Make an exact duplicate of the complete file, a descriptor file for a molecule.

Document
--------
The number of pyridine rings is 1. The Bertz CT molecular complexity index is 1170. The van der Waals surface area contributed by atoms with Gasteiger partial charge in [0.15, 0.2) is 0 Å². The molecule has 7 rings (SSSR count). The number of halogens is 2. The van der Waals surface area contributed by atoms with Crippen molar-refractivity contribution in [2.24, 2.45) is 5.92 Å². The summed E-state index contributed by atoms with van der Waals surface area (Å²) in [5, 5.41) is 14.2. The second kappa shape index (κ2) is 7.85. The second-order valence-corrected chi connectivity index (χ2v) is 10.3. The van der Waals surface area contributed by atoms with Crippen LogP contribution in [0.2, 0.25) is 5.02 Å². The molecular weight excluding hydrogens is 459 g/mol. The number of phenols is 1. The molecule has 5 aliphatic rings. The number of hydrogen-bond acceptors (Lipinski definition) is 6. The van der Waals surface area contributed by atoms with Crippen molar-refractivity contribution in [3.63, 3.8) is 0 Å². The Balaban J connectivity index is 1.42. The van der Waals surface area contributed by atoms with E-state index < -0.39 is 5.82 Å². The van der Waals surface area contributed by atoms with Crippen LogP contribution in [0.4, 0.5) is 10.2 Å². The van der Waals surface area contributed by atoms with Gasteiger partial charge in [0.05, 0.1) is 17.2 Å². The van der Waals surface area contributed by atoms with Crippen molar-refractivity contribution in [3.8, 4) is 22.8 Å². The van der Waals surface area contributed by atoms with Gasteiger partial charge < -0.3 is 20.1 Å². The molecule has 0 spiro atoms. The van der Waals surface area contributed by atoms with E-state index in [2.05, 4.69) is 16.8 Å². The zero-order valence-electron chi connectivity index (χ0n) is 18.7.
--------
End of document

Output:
The number of pyridine rings is 1. The Bertz CT molecular complexity index is 1170. The van der Waals surface area contributed by atoms with Gasteiger partial charge in [0.15, 0.2) is 0 Å². The molecule has 7 rings (SSSR count). The number of halogens is 2. The van der Waals surface area contributed by atoms with Crippen molar-refractivity contribution in [2.24, 2.45) is 5.92 Å². The summed E-state index contributed by atoms with van der Waals surface area (Å²) in [5, 5.41) is 14.2. The second kappa shape index (κ2) is 7.85. The second-order valence-corrected chi connectivity index (χ2v) is 10.3. The van der Waals surface area contributed by atoms with Crippen LogP contribution in [0.2, 0.25) is 5.02 Å². The molecular weight excluding hydrogens is 459 g/mol. The number of phenols is 1. The molecule has 5 aliphatic rings. The number of hydrogen-bond acceptors (Lipinski definition) is 6. The van der Waals surface area contributed by atoms with Crippen molar-refractivity contribution in [3.63, 3.8) is 0 Å². The Balaban J connectivity index is 1.42. The van der Waals surface area contributed by atoms with E-state index < -0.39 is 5.82 Å². The van der Waals surface area contributed by atoms with Crippen LogP contribution in [0.4, 0.5) is 10.2 Å². The van der Waals surface area contributed by atoms with Gasteiger partial charge in [0.05, 0.1) is 17.2 Å². The van der Waals surface area contributed by atoms with Crippen molar-refractivity contribution in [3.8, 4) is 22.8 Å². The van der Waals surface area contributed by atoms with Gasteiger partial charge < -0.3 is 20.1 Å². The molecule has 0 spiro atoms. The van der Waals surface area contributed by atoms with E-state index in [2.05, 4.69) is 16.8 Å². The zero-order valence-electron chi connectivity index (χ0n) is 18.7.